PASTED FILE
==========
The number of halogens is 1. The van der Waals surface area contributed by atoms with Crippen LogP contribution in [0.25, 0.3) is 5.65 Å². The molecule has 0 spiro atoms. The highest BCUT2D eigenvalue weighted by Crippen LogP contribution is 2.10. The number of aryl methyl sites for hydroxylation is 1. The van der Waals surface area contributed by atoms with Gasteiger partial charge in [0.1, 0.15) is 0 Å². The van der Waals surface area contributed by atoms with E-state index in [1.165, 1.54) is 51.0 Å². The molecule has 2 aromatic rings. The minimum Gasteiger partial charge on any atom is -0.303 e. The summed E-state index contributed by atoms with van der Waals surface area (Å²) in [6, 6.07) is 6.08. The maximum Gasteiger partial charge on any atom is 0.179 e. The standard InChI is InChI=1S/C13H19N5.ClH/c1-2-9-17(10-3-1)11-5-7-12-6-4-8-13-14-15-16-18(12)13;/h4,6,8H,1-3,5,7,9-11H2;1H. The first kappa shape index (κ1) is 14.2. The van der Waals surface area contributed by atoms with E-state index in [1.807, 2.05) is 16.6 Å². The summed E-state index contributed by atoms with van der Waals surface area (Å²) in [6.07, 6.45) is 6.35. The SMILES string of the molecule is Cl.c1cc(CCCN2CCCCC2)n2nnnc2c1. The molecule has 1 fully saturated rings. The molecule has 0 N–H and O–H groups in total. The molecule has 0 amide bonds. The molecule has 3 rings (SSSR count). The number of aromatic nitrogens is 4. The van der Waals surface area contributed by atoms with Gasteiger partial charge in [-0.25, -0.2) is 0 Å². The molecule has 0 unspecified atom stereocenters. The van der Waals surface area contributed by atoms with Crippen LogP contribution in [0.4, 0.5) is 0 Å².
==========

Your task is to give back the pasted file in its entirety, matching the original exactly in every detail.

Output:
The number of halogens is 1. The van der Waals surface area contributed by atoms with Crippen LogP contribution in [0.25, 0.3) is 5.65 Å². The molecule has 0 spiro atoms. The highest BCUT2D eigenvalue weighted by Crippen LogP contribution is 2.10. The number of aryl methyl sites for hydroxylation is 1. The van der Waals surface area contributed by atoms with Gasteiger partial charge in [0.1, 0.15) is 0 Å². The van der Waals surface area contributed by atoms with E-state index in [1.165, 1.54) is 51.0 Å². The molecule has 2 aromatic rings. The minimum Gasteiger partial charge on any atom is -0.303 e. The summed E-state index contributed by atoms with van der Waals surface area (Å²) in [6, 6.07) is 6.08. The maximum Gasteiger partial charge on any atom is 0.179 e. The standard InChI is InChI=1S/C13H19N5.ClH/c1-2-9-17(10-3-1)11-5-7-12-6-4-8-13-14-15-16-18(12)13;/h4,6,8H,1-3,5,7,9-11H2;1H. The first kappa shape index (κ1) is 14.2. The van der Waals surface area contributed by atoms with E-state index in [1.807, 2.05) is 16.6 Å². The summed E-state index contributed by atoms with van der Waals surface area (Å²) in [6.07, 6.45) is 6.35. The SMILES string of the molecule is Cl.c1cc(CCCN2CCCCC2)n2nnnc2c1. The molecule has 1 fully saturated rings. The molecule has 0 N–H and O–H groups in total. The molecule has 0 amide bonds. The molecule has 3 rings (SSSR count). The number of aromatic nitrogens is 4. The van der Waals surface area contributed by atoms with Gasteiger partial charge in [-0.25, -0.2) is 0 Å². The molecule has 0 unspecified atom stereocenters. The van der Waals surface area contributed by atoms with Crippen LogP contribution in [0.4, 0.5) is 0 Å².